Rigorous investigation of organizational epistemology, or what can an organization know and why, is a sadly underdeveloped field. Knowledge management as a field has suffered from naïve assumptions about what knowledge is and how it can(not) be shared. David Seidl in E:CO (2007) made a significant contribution to organizational epistemology, which I want to further problematize. Seidl made two assumptions: one ontological namely that organizations know things; and one epistemological namely that knowledge can be defined as perceptual complexity reduction. I wish to counter that persons and not organizations know things and that knowledge is more social than perceptual. I will argue that the problem of social knowing is not so much grounded in the epistemological question of knowledge / nonknowledge—that is, in the relations of foreground and background, facts and assumptions or knowledge and hermeneutics, as in the much more radical circularities of eternal return (duration) and the continual (re-)founding of social order. I will be inspired for the first point by Pierre Klossowski and for the second by Michel Serres.
This is a conceptual paper about ‘affordances’. It is inspired by Gregory Bateson (1972) who argued that consciousness is a person/environment interactive process; we will focus on how relationships between environments and organisms lead to perceived possibilities, actions, and cognition. Both the relationships between environments and persons, and the relationships between persons and environments count. The connection between world and consciousness is dynamic. There is a mutual causal link between circumstances and organisms. We argue that the world via affordances presents itself to consciousness. Emergent possibilities afford; complexity affords. Scott Kelso’s ‘complementary relating of contrarieties’ affords. Affordances are the dynamic reciprocal relationships between animate persons and their environments. Affordances are in-between—their cognition is situated and contextual. Affordances are the a next frontier for organization studies.
We should view organizations as complex cognitive systems, made up of people who see and interpret the world around them, and who strive to create values which have meaning to them and coherence with the group. Our corporations are populated with individuals who are striving for meaning, trying to understand what the company is about and what they have to do to succeed. If we view organizations in this way, we must have an acute awareness of how we create meaning in our organizations, of the messages which are sent, the symbols which define our organizations, and the cues given by the policies and practices. (Gratton, 2000)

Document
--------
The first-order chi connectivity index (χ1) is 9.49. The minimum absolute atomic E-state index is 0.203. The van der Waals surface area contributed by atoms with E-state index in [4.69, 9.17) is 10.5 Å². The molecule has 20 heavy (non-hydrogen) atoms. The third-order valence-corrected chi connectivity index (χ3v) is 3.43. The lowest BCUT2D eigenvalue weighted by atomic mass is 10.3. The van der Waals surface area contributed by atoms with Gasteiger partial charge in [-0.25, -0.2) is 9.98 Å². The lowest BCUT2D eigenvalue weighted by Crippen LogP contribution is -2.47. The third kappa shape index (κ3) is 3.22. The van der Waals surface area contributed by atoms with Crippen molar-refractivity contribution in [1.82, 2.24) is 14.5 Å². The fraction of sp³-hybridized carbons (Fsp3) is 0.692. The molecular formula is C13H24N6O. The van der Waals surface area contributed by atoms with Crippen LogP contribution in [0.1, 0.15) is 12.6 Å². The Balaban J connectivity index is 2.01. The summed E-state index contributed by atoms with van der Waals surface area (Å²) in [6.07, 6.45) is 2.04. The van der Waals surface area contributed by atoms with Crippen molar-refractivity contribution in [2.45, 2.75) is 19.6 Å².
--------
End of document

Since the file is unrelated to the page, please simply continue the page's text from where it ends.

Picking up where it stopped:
Emergence must not become yet another excuse for idealism and the assumption that the idea behind appearances is the truth; or for empiricism and the claim that the world outside of consciousness is true while subjectivity is false. Emergence enables the phenomenal study of organization as social process(es) to acknowledge intentionality and ethics. In his […]
The articles in this issue of Emergence display differing assumptions about organizing—i.e. about how the reproduction and renewal of structure take place. How are lines of demarcation drawn? Organizing’s forms, limits and structures are visible in institutions and organizations. These institutions and organizations are products of regulative processes. But in what sort of space does […]
The role of knowledge workers in our society is an increasing focus of press and academic attention. Letiche suggests that knowledge workers often both work in and create “McDonaldized” simulacra, i.e. spaces for action that are less than real. He argues that the very concept of organizing is challenged by the tensions implicit in the semi-ness of the semi-reality of subspaces. The arena for his argument is that of information technology. The language of his argument is that of identity, self, logic and activity—terms more often found in European academic debate than in American management practice. Forgive Letiche’s use of academic literary forms. This world of emergence and cyborgs and of warfare with cognitivist (social) Darwinism may be a bit alien to some readers, but the argument and message will not be. In the semi-real spaces of managing, creativity is bought only at a large cost to others and managers find themselves needing to determine when that price is worth paying.